The world isn’t always fair. There are not always opportunities open for us to waltz into, and this has caused many to feel ripped off. It’s true for college leaders, as well. We love that you are the promised generation! We have also placed so much hope in you, that we are sometimes quick to disregard the entire picture, that circumstances do not always turn out ideal, and in ignoring reality, we sometimes explain away a basic understanding that life is unromantic. You are given great gifts, talents, and education, only to find that life has given you the shaft.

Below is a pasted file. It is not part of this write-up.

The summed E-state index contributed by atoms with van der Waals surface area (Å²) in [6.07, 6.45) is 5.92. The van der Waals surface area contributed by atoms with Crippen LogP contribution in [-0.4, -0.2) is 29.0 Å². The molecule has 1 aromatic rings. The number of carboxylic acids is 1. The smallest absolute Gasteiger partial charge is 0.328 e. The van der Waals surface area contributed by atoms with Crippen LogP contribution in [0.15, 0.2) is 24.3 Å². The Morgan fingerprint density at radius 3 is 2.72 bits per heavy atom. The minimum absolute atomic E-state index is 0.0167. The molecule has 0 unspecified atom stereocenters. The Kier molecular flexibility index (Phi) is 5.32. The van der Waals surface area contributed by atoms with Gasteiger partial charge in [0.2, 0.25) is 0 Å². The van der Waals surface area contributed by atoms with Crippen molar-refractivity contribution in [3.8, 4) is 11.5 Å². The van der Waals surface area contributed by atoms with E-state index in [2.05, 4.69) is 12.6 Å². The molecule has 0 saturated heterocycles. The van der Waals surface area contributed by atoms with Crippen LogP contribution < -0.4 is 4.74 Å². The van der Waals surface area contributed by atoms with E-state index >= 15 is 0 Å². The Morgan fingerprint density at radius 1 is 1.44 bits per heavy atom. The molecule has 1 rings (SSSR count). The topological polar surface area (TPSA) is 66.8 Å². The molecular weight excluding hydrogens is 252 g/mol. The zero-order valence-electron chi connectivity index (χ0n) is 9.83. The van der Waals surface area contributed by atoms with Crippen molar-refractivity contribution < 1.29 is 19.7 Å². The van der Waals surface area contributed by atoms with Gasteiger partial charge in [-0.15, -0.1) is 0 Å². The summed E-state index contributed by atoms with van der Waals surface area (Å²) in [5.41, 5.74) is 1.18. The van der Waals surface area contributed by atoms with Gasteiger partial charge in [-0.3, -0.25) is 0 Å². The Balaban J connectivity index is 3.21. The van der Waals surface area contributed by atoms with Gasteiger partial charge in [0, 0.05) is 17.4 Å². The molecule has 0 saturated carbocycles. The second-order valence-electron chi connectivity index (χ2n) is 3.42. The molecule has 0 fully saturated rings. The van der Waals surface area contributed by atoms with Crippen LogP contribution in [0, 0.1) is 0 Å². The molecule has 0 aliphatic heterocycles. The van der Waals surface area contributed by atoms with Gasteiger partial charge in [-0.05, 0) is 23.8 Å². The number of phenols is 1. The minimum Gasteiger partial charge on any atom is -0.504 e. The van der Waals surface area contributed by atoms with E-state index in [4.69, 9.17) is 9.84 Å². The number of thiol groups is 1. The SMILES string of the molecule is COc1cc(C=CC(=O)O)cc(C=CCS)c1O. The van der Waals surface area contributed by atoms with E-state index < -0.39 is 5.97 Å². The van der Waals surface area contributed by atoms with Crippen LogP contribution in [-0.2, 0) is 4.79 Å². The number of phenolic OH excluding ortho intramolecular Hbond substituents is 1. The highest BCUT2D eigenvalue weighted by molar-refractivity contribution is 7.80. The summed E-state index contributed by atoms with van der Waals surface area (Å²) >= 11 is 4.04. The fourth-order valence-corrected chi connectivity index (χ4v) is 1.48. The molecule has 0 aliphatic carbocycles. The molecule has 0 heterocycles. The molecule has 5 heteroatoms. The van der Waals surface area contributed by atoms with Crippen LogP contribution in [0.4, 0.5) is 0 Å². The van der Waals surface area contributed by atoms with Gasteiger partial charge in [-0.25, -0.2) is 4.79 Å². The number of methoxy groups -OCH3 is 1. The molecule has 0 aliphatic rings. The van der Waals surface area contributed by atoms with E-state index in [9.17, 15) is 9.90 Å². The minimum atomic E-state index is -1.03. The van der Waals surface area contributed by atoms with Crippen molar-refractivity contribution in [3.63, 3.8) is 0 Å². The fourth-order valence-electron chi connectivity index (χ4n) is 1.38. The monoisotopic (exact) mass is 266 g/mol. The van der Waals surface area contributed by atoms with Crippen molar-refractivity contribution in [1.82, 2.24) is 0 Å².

But God has plenty of opportunity for you in his mission.
While you may not get a high-paying job with benefits right out of college, your calling in life will always concern being on God’s mission to make disciples of the nations and your city. I want to propose a biblical worldview of calling.
You have not been seasoned for this moment to make much of yourself and career, but to put God’s eternal purposes on display. God is out to renew creation, from the material nature of the environment, to structures, cultures, and societies. And of course, he is in the process of renewing and restoring a broken group of humanity for his own glory. Approach life differently.
Use your gifts to make much of others and align your calling with the mission of Jesus.